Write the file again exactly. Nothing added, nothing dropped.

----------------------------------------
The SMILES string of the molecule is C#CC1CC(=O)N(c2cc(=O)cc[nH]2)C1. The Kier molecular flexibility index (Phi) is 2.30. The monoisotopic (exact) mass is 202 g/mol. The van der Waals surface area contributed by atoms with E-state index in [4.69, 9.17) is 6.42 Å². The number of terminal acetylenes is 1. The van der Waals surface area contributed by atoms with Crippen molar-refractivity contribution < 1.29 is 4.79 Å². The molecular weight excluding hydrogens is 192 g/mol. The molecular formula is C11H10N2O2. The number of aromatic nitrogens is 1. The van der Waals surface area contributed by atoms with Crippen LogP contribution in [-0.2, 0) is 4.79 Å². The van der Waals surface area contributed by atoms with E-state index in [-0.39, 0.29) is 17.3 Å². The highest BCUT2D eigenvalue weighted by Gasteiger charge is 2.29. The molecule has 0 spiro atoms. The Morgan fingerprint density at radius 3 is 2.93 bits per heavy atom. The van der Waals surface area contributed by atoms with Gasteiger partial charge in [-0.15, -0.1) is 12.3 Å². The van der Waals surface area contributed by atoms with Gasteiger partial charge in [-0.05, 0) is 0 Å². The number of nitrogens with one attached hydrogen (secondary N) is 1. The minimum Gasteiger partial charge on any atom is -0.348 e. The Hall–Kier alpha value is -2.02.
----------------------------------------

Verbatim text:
The SMILES string of the molecule is C#CC1CC(=O)N(c2cc(=O)cc[nH]2)C1. The Kier molecular flexibility index (Phi) is 2.30. The monoisotopic (exact) mass is 202 g/mol. The van der Waals surface area contributed by atoms with E-state index in [4.69, 9.17) is 6.42 Å². The number of terminal acetylenes is 1. The van der Waals surface area contributed by atoms with Crippen molar-refractivity contribution < 1.29 is 4.79 Å². The molecular weight excluding hydrogens is 192 g/mol. The molecular formula is C11H10N2O2. The number of aromatic nitrogens is 1. The van der Waals surface area contributed by atoms with Crippen LogP contribution in [-0.2, 0) is 4.79 Å². The van der Waals surface area contributed by atoms with E-state index in [-0.39, 0.29) is 17.3 Å². The highest BCUT2D eigenvalue weighted by Gasteiger charge is 2.29. The molecule has 0 spiro atoms. The Morgan fingerprint density at radius 3 is 2.93 bits per heavy atom. The van der Waals surface area contributed by atoms with Gasteiger partial charge in [-0.15, -0.1) is 12.3 Å². The van der Waals surface area contributed by atoms with Gasteiger partial charge in [-0.05, 0) is 0 Å². The number of nitrogens with one attached hydrogen (secondary N) is 1. The minimum Gasteiger partial charge on any atom is -0.348 e. The Hall–Kier alpha value is -2.02.